Warped Scamp Door - Fiberglass RV


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Old 05-22-2003, 11:06 AM   #1
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Warped Scamp Door

I have notice in the last couple of years the lower portion of the door has tended the straighten out and does not match the body contour leaving a gap of 1" plus. This gap not only lets in water and road debris when the trailer is under tow but lets in cold air and an occasional woodland critter when parked. The following photos show the gap and warping and my proposed method to recontour the door for a better fit and seal.
My question is. Has anyone ever encountered this condition and if so what steps did you take to correct it short of buying a new door.
I would also solict comments on what I propose to do.
Any thing will help.
<img src=http://www.fiberglassrv.com/board/uploads/3eccf48a4060fOut of contour Lower Left Door.jpg/> <img src=http://www.fiberglassrv.com/board/uploads/3eccf4b01c9daLower Door showing gap when closed.jpg/> <img src=http://www.fiberglassrv.com/board/uploads/3eccf543c7530Method to recontour Scamp Door.jpg/>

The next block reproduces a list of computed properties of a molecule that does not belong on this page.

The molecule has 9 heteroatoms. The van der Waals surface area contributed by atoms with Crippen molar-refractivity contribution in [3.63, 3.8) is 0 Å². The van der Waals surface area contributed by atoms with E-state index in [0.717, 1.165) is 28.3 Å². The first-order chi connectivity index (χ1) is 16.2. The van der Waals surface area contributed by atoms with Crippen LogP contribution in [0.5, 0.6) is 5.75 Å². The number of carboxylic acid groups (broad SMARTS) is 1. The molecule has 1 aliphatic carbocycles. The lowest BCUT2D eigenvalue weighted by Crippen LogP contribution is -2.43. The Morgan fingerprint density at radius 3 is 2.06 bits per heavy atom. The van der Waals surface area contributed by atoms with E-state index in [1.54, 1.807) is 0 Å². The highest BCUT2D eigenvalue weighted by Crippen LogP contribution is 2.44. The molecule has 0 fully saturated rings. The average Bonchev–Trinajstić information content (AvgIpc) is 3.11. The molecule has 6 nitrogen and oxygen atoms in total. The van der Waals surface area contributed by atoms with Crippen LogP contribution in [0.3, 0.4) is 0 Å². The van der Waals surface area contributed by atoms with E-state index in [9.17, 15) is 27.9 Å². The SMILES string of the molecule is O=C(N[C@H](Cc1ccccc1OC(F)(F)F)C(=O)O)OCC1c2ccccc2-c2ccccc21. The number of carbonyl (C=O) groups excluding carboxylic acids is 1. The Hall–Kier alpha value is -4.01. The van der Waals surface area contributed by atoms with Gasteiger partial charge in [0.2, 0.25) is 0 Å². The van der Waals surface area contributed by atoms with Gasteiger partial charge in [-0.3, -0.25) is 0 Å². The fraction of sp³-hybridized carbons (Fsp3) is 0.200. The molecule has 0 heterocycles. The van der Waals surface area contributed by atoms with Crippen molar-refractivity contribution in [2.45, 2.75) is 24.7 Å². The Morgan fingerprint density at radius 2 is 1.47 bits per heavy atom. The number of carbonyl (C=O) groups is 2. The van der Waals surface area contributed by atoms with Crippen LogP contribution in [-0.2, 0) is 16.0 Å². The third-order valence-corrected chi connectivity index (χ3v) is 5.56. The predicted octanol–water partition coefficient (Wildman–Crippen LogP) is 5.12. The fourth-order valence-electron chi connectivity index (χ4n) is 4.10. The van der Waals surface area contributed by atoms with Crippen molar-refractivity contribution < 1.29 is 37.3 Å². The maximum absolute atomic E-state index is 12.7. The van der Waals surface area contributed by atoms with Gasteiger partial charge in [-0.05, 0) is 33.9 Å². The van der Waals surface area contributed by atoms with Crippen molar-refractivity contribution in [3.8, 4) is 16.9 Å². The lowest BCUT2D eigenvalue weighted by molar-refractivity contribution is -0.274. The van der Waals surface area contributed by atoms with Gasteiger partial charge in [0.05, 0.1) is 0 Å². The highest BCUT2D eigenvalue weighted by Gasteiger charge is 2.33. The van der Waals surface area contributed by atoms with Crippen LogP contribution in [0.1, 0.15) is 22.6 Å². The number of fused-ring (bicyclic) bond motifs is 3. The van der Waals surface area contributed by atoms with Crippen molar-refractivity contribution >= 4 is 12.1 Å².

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Old 05-22-2003, 12:09 PM   #2
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Scamp Door

Nevin,

I am concerned with two things. First that the stress will be moved to the rivets and cause stress cracks. Second the if you can bend steel one way it can bend back.

I like the basic ideal but I would use wood strips and fiberglass. First I would remove the door and the carpet to expose the fiberglass. Then using a scrape piece of card board draw a pattern of the contour of the edge of the opening on each side. I would then place blocks of wood under the door and weights on it to bend it to match the patterns. I would make sure the bottom edge was bent about 1/4 inch more than it should be to help keep it tight.